As Karlson mentions, Bereavement fares exist at some airlines, and you might be able to take advantage of them. If you know in advance which friends and family might need a sudden visit, and you know that certain airlines are likely the ones you will have to use, research their bereavement policies in advance.
As gagravarr suggests, frequent flier miles might get you a flight on short notice with no higher expenditure of miles than a flight planned long in advance might cost. The drawbacks with frequent flier miles are that a) you might not have enough miles on hand, and b) the airline might not have a seat available for miles travel on the flight you need.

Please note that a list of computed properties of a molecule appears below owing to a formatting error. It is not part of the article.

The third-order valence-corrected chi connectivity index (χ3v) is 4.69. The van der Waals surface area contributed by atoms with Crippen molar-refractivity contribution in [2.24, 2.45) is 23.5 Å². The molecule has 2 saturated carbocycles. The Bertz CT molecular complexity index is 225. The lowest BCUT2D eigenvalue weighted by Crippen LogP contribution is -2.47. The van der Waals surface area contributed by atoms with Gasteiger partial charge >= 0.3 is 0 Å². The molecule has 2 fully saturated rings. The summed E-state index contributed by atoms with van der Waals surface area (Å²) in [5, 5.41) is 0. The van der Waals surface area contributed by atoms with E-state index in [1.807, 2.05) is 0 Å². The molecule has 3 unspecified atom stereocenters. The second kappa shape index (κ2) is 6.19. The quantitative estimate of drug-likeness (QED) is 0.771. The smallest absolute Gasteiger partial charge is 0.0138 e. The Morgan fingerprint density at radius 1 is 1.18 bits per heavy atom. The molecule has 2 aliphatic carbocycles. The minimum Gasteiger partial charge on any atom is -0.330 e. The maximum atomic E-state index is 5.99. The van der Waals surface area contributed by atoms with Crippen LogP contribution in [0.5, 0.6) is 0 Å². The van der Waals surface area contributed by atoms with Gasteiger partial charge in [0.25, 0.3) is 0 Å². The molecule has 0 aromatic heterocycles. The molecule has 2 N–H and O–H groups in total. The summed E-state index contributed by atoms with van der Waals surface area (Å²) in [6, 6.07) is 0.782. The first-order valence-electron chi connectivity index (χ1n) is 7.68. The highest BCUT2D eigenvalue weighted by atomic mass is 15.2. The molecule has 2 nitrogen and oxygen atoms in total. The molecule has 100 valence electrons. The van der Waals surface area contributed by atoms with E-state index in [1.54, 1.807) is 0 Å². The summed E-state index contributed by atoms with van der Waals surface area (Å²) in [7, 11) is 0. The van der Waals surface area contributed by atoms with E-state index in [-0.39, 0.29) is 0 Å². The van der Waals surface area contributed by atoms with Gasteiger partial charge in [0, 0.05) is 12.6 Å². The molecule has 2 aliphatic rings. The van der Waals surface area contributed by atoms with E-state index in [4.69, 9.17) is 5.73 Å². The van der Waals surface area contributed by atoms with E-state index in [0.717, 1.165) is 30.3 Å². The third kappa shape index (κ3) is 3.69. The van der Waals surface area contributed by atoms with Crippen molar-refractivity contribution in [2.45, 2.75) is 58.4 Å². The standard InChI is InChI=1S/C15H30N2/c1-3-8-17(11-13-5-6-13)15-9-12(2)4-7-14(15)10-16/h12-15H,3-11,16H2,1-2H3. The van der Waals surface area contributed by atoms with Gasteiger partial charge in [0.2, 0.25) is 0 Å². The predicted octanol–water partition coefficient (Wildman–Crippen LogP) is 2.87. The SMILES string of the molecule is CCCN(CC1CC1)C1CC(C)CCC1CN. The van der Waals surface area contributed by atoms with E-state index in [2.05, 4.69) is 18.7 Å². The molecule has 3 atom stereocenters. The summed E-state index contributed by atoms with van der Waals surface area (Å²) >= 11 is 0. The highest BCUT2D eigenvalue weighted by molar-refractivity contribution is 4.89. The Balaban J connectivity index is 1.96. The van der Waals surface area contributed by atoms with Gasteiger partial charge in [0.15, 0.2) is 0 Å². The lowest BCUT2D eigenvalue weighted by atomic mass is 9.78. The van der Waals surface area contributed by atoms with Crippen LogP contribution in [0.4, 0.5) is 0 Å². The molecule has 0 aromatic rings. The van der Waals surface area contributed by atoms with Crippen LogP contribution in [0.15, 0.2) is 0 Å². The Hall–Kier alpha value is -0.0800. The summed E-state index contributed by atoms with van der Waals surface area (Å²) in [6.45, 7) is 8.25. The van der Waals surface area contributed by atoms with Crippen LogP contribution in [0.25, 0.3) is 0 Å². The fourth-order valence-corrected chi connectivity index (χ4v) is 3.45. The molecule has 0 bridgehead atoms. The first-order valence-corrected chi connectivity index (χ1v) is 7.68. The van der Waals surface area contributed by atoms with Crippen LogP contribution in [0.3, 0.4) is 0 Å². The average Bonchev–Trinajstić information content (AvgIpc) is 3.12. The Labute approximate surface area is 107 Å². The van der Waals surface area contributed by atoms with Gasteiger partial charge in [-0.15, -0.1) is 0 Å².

Consider travel sites that specialise in last-minute travel. Hotwire and Priceline specialise in discount tickets with little lead time required. Regular travel sites like Kayak and Travelocity make it easy to search multiple carriers for whatever fares they offer. Maybe they'll have something, maybe they won't; but it's worth a try.
Similarly, consider airlines that specialise in everyday low fares. Southwest Airlines in the USA, and WestJet in Canada, have sometimes provided me with reasonable rates even when I didn't plan ahead.
Finally, there are "ticket-hacking" approaches like Vince suggests: combine two round-trip tickets, one from your origin to your destination with a return in the far future, and one from your destination to your origin with another return in the far future. Then travel only the outbound leg of each ticket, and throw out the other. The airline may notices this and try to stop you, but apparently some people have done this successfully.